Date & Time: Jul 19, 1962 at 2244 LT
Type of aircraft:
De Havilland DH.106 Comet
Scheduled Revenue Flight
Tokyo – Hong Kong – Bangkok – Bombay – Bahrain – Cairo
Mt Khao Yai
Nakhon Nayok (นครนายก)
Crew on board:
Pax on board:
Flight UA869 departed from Hong Kong for Bangkok, an intermediate stop, on a scheduled service to Cairo. Takeoff time was 13:30 UTC. The flight climbed to 31000 ft, the selected cruising altitude. At 15:14 UA869 advised Bangkok ATC that the flight had crossed the Bangkok FIR boundary at 15:08 and passed over Ubol NDB at 15:13 and requested to fly direct from Ubol NDB to Bangkok VOR. This request was granted by Bangkok ATC. At this time UA869 advised Bangkok ATC that the ETA for Bangkok VOR would be 15:47. At 15:27 the flight advised Bangkok ATC that it would be over the 100 mile perimeter at 15:30. After reporting that it was 90 miles out the crew requested descent clearance to a lower altitude. Bangkok control cleared the flight to descend to 4000 ft on the Bangkok VOR radial of 073 degrees and to report when commencing descent from 31000 ft. The flight was instructed to contact Bangkok approach control at 15:39. At 15:35 the flight was cleared to 3000 ft and informed that the altimeter setting was 1007.8 mb. At 15:40 the flight transferred to the Bangkok approach control. Immediately after this UA869 reported to approach control that it was descending from 13000 ft and estimating Bangkok VOR at 15:44. Approach control advised the flight to adjust the altimeter setting to 1007.8 mb and then cleared the flight to cross Bangkok VOR for final approach on runway 21R and report immediately on descending from 3000 ft. This was the last contact with the flight. The Comet flew into the side of Khao Yai Mountain, 52 nm NE of Bangkok.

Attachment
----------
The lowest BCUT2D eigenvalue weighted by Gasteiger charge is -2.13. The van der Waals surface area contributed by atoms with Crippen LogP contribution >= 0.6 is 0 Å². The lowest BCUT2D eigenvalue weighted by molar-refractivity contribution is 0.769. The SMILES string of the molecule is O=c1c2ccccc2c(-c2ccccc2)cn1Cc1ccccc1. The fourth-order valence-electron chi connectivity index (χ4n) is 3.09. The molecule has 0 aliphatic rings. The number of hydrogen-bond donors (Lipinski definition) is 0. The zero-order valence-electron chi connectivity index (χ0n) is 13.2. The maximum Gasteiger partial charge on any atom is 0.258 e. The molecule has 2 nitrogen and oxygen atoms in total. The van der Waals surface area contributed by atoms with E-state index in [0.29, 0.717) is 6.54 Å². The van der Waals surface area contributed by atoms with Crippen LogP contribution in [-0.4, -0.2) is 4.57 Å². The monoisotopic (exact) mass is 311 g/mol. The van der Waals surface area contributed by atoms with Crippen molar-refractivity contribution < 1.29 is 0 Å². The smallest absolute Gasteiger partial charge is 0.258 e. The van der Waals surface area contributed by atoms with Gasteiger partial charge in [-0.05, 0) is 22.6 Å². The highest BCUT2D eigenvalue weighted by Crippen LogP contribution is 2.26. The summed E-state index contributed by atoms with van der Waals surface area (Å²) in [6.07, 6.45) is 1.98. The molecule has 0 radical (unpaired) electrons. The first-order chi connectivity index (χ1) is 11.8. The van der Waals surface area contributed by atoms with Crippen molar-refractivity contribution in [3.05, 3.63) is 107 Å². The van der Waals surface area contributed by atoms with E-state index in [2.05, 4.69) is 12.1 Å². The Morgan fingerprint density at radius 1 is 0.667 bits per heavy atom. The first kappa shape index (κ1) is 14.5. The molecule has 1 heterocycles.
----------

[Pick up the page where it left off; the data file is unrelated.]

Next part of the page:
The principal cause of the accident was the pilot's action in commencing descent at 1530 hours when the aircraft was 137 miles and not 90 miles from the Bangkok VOR as reported to Bangkok Control, and the aircraft, therefore, collided with a mountain at a point 52 miles distant. It is probable that the pilot-in-command did not actually pass over the point he reported to the Flight Control Units, but only estimated he had passed three points which resulted in grave errors of time and distance in his computations. It is also probable that the pilot-in-command had been too self-confident so that his actions were not according to the fundamental principles of air navigation.